Another thing to keep in mind is the importance of lots of socialization before she turns 16 weeks. If you can, find a really good, positive reward trainer in your area that has puppy get-togethers. If nothing is available, see if you can find people you can hang with that have steady minded adult dogs that your pup can interact with safely. And also introduce her to as many different people and places you can. In the long run, doing this NOW will will serve both of you very well.

Wish you the best with your new pup!
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Old January 23rd, 2013, 11:36 PM
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tenderfoot tenderfoot is offline
Senior Contributor - Expert
Join Date: Oct 2004
Location: Boulder, Colorado
Posts: 1,249
Dogs learn to pull against the leash because people GIVE the leash to them to control. The dog steps ahead of the person pulling on the leash and the persons hand goes forward towards the dog and the person takes a step in that direction. So the person just taught the dog to pull them where they want to go. OR the dog pulls back refusing to move forward and the person stops in their tracks and gives the leash back to the dog so the dog learns that "I stop and the whole world stops with me". Whose leading the dance?

You would never walk holding hands with someone if they were pulling you down the path or forcing you to drag them down the path. Why do we permit it with our dogs?

It is our responsibility to TEACH our dogs how to walk with us - not because we are forcing them with devices or keeping food in their face, but because they are learning how to walk with us and to give to the pressure of the collar/leash AND create their own loose leash.

Begin ALL drills in the house - it is too exciting outside for your dog to focus. The first step is to face your dog with the leash attached to each of you - give a little pressure on the leash as you encourage the dog to come towards you. The heartbeat the dog takes one step towards you (giving to the pressure of the leash) release the leash pressure and praise him. Practice this until you give the tiniest pressure on the collar and the dog happily comes right towards you.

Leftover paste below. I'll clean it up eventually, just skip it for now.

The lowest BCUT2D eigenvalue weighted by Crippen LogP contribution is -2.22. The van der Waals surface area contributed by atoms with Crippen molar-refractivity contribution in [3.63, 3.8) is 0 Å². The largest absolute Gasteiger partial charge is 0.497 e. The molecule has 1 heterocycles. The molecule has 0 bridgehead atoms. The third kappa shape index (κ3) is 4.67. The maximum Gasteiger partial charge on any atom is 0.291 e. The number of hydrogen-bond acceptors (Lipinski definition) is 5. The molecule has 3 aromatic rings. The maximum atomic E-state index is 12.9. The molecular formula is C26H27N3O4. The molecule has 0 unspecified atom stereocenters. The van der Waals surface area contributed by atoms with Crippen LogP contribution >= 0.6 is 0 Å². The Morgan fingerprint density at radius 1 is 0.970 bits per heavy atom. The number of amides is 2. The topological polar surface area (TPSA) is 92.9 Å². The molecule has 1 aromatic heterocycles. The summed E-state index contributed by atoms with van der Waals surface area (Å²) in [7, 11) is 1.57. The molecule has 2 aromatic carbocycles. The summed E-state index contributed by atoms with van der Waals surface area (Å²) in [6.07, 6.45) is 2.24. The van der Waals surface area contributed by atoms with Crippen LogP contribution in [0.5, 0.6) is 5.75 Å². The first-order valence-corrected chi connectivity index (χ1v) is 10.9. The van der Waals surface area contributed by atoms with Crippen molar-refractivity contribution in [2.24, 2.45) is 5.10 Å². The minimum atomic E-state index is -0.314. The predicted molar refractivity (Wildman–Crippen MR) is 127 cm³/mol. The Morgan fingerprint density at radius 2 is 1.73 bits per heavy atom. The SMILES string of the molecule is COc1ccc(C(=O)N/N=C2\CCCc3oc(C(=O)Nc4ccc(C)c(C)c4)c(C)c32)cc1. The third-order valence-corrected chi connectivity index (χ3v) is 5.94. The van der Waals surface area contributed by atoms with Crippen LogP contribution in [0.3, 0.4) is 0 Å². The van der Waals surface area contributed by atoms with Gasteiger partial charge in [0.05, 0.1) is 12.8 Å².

Now place the dog at your side and ask him to join up with you as you apply a cue of pressure on the leash so the dog readily comes along. Take 2 steps and stop abruptly. If the dog stops beside you then relax and praise. However if he starts to cross your toe line you need to stop his forward movement with the leash and abruptly turn into him and go in the other direction 2 steps and stop again. Repeat this pattern until he consistently stops with you at your toe line. If he stops at your toe line he has earned more forward movement. Then you can expand your steps to 3, 4, 5 and quickly you are heeling throughout the house and soon you will practice on the driveway and then down the road. But your dog can't go for a proper walk until he can show that he can stay nicely by your side on a loose leash.

Oh, and puppies should only take walks long enough for them to handle - the formula is 5 minutes per month old. 5 mo = 25 minutes. You can do several 25 min. sessions a day but don't jam them all together into one long session. It does too much damage to their joints.

Better to have a plan - instead of going to the park and back or around the block, take that same 25 mins and do a walking lesson with your dog. You are both moving and getting exercise, but you are engaging your dogs mind and that is more tiring and WAY MORE BENEFICIAL than a 25 min pulling fest.
Love Them & Lead Them,
~Elizabeth & Doug
Dog Training the Way Nature Intended
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Old January 24th, 2013, 09:52 AM
minmin12 minmin12 is offline
banned user
Join Date: Jun 2012
Location: winnipeg
Posts: 153

Every dog must have a soul